Review: The Darkest Night, by Gena Showalter

My Take in Brief: They fight! And bite! They fight and bite and fight! Fight fight fight! Bite bite bite! The Itchy and Scratchy Showwwwwwww!

Cover Comment: Lovely. Suggestive. Promising. Deceitful.

Series?: Yes. This is Book 1 of Lords of the Underworld, about a group of immortal warriors who once protected Zeus. When Pandora — a girl! WTF Zeus, bro?! — was chosen to guard the infamous box, these guys, in a stroke of brilliance unparalleled in the “bad ass brotherhood” subgenre of paranormal romance, killed her, releasing the demons, to which they are now bound for all eternity. Oh, snap.

Word on the Web:

Jen, The Ginger Kid’s Den of Iniquity, 5 stars (mini review)

Jia, Dear Author, C-

Scooper Speaks, very positive

KMont, Lurv a la Mode, 3 scoops

Casee, Book Binge, 3.5 out of 5

Kimberly Swan, Darque Reviews, positive

Bitten by Books, 4 graves

Amazon.com, 4 stars after 94 reviews

Hero and Heroine: Maddox, Keeper of Violence, the leader of the LOTU. He was the one to actually kill Pandora, so he is doubly cursed. Not only does he share his body with the demon Violence, but each night he is killed and sent to hell where he is tortured until dawn. Ashlyn Darrow has been able to hear voices all of her life — the conversations of people present and past. She works for the World Institute for Parapsychology, where her parents dumped her when they discovered she was “different”.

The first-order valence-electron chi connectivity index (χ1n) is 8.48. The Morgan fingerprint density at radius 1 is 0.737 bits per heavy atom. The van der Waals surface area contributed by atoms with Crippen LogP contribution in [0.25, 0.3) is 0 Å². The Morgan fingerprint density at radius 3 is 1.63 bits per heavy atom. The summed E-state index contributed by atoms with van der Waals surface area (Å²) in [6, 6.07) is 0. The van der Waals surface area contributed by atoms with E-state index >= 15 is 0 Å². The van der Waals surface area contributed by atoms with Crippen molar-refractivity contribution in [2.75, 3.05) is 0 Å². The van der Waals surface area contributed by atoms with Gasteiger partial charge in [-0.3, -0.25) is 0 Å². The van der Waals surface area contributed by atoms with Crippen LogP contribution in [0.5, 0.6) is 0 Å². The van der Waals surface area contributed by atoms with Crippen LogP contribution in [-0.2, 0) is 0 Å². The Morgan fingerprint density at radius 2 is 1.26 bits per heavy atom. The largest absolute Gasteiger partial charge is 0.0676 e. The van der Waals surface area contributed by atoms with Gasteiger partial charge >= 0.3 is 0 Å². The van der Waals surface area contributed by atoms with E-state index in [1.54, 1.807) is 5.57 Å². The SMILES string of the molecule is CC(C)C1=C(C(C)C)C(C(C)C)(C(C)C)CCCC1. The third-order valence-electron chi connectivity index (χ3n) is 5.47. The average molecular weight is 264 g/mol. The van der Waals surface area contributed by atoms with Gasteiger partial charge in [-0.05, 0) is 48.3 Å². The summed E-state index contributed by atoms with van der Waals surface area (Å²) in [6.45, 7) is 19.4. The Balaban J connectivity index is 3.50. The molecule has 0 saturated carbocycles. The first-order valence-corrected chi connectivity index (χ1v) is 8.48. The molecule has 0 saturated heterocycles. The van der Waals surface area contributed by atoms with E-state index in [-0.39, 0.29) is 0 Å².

The Racy Romance Review: Let’s agree that killing Pandora suggests this group of men are misogynistic, stupid, and/or lacking in impulse control. But I withhold judgment, following my personal rule when reviewing paranormal romance: no tarmac crashes. In other words, I think it’s only fair to let the author get off the ground with the worldbuilding. Besides, the Greek gods themselves were notoriously all of the above. And the premise is interesting. I like books with bands of brothers, and I was in the mood for a tortured hero.

However, the line between the exaggeration typical of paranormal romance and caricature was crossed in this book. For example, isn’t it enough that Maddox has a demon inside him which is constantly egging him towards violence? Or how about that he is strapped down and stabbed to death nightly? No, still not tortured enough? Ok, let’s add 12 hours in hell every night, with graphic descriptions of his flesh being burned off and growing back.